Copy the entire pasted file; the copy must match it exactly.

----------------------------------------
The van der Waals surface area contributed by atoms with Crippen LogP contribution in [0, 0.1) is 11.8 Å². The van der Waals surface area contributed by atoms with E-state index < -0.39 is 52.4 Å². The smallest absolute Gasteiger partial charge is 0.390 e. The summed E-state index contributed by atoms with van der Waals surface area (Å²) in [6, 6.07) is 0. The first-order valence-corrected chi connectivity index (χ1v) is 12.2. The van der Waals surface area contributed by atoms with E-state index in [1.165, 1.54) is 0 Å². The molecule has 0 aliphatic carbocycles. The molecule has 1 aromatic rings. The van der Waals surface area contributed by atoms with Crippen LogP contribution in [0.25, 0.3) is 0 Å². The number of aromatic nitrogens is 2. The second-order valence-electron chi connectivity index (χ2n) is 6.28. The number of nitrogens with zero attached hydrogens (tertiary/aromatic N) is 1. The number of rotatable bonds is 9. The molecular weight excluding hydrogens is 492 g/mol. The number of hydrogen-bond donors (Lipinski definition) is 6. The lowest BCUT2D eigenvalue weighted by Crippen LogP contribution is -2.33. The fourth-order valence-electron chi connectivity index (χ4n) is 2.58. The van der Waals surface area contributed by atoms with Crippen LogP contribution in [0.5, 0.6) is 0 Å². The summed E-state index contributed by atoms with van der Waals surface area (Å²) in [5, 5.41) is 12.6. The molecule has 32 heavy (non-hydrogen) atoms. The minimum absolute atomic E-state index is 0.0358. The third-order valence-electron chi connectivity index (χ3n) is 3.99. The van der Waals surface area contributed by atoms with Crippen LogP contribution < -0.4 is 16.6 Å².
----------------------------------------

The van der Waals surface area contributed by atoms with Crippen LogP contribution in [0, 0.1) is 11.8 Å². The van der Waals surface area contributed by atoms with E-state index < -0.39 is 52.4 Å². The smallest absolute Gasteiger partial charge is 0.390 e. The summed E-state index contributed by atoms with van der Waals surface area (Å²) in [6, 6.07) is 0. The first-order valence-corrected chi connectivity index (χ1v) is 12.2. The van der Waals surface area contributed by atoms with E-state index in [1.165, 1.54) is 0 Å². The molecule has 0 aliphatic carbocycles. The molecule has 1 aromatic rings. The van der Waals surface area contributed by atoms with Crippen LogP contribution in [0.25, 0.3) is 0 Å². The number of aromatic nitrogens is 2. The second-order valence-electron chi connectivity index (χ2n) is 6.28. The number of nitrogens with zero attached hydrogens (tertiary/aromatic N) is 1. The number of rotatable bonds is 9. The molecular weight excluding hydrogens is 492 g/mol. The number of hydrogen-bond donors (Lipinski definition) is 6. The lowest BCUT2D eigenvalue weighted by Crippen LogP contribution is -2.33. The fourth-order valence-electron chi connectivity index (χ4n) is 2.58. The van der Waals surface area contributed by atoms with Crippen LogP contribution in [0.5, 0.6) is 0 Å². The summed E-state index contributed by atoms with van der Waals surface area (Å²) in [5, 5.41) is 12.6. The molecule has 32 heavy (non-hydrogen) atoms. The minimum absolute atomic E-state index is 0.0358. The third-order valence-electron chi connectivity index (χ3n) is 3.99. The van der Waals surface area contributed by atoms with Crippen LogP contribution < -0.4 is 16.6 Å².